Now, the VOA Special English program WORDS AND THEIR STORIES.
Today we tell about the word "buff."
The word buff has several meanings. Buff is a light yellow color. Buff is also a soft cloth used to rub a surface until it looks bright and shiny.
Yet these meanings are old, and their history is not known. The meaning of buff that we do know about is one that describes a person. A buff is someone who has a strong, special interest in something. For example, someone who loves jazz music is a jazz buff. Someone who is deeply interested in the American Civil War is a Civil War buff.
This meaning of the word is known to be American. Its use started almost two-hundred years ago in New York City.
At that time, New York was a growing city. There were no huge tall buildings of steel and stone. Buildings then were made of wood and brick. Many were old and fires often broke out in them. The city did not have well-organized fire departments. So when the fire alarm bell rang, men near the sound of the fire bell dropped what they were doing and rushed out to fight the fire.
Later, fire companies were organized with men who were trained to fight fires. They were not paid to do this. They earned their money at other jobs, but dropped what they were doing when the fire bell rang.
In cold weather, many of these young volunteer firefighters wore coats made of the skin of buffalo to keep them warm and dry. Often, when the fire bell rang, other men in the city rushed to help put out the fire. They also wore coats of buffalo skin. In time, any man who rushed to fight a fire became known as a fire buff because of the buffalo coat he wore.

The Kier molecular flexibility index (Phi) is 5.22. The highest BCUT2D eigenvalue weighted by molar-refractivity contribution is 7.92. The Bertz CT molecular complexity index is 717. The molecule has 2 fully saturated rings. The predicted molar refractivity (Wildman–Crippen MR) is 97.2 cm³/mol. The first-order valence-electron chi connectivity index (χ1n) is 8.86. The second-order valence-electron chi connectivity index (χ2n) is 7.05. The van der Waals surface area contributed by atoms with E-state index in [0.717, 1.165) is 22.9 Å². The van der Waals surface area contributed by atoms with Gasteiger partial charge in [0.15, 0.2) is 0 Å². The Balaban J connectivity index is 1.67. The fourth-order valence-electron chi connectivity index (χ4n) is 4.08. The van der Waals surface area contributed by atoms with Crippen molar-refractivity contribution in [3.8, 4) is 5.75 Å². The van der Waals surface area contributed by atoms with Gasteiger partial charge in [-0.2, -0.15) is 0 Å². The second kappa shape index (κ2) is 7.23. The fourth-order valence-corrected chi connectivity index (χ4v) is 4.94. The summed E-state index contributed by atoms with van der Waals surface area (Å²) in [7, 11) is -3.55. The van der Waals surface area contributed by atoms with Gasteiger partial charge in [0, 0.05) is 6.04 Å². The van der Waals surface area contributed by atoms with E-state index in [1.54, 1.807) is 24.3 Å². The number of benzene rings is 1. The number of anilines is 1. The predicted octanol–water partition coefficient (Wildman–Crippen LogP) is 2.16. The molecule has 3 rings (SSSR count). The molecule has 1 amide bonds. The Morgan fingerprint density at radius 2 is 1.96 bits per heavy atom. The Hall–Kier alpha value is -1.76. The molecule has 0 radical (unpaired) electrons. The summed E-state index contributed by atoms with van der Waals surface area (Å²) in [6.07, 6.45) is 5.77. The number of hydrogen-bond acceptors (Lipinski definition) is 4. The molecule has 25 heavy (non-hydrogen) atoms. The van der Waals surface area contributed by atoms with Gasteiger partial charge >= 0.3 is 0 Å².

Time, however, has a way of bringing changes. Cities organized fire departments. Firemen became professionals. They are paid to do their job.
Yet, even today, we still have fire buffs who seem to appear at every fire in an area. Sometimes they prevent firemen from doing their jobs.
A leading New York newspaper published a story with the headline, "Fire Buffs Barred from Blaze." The story was about an order from New York's fire commissioner. He was angry. He told reporters that his firefighters were having trouble getting near the fire, because fire buffs who wanted to help were really getting in the way. So, he said, he did not want anyone but firefighters to go to a fire.
Fire buffs are still around, but the word has taken on a wider meaning. It includes all who have a deep interest in something or some activity. And so we can thank the American buffalo that once wandered the open plains for this meaning of the word buff.
You have been listening to the VOA Special English program, WORDS AND THEIR STORIES. I'm Warren Scheer.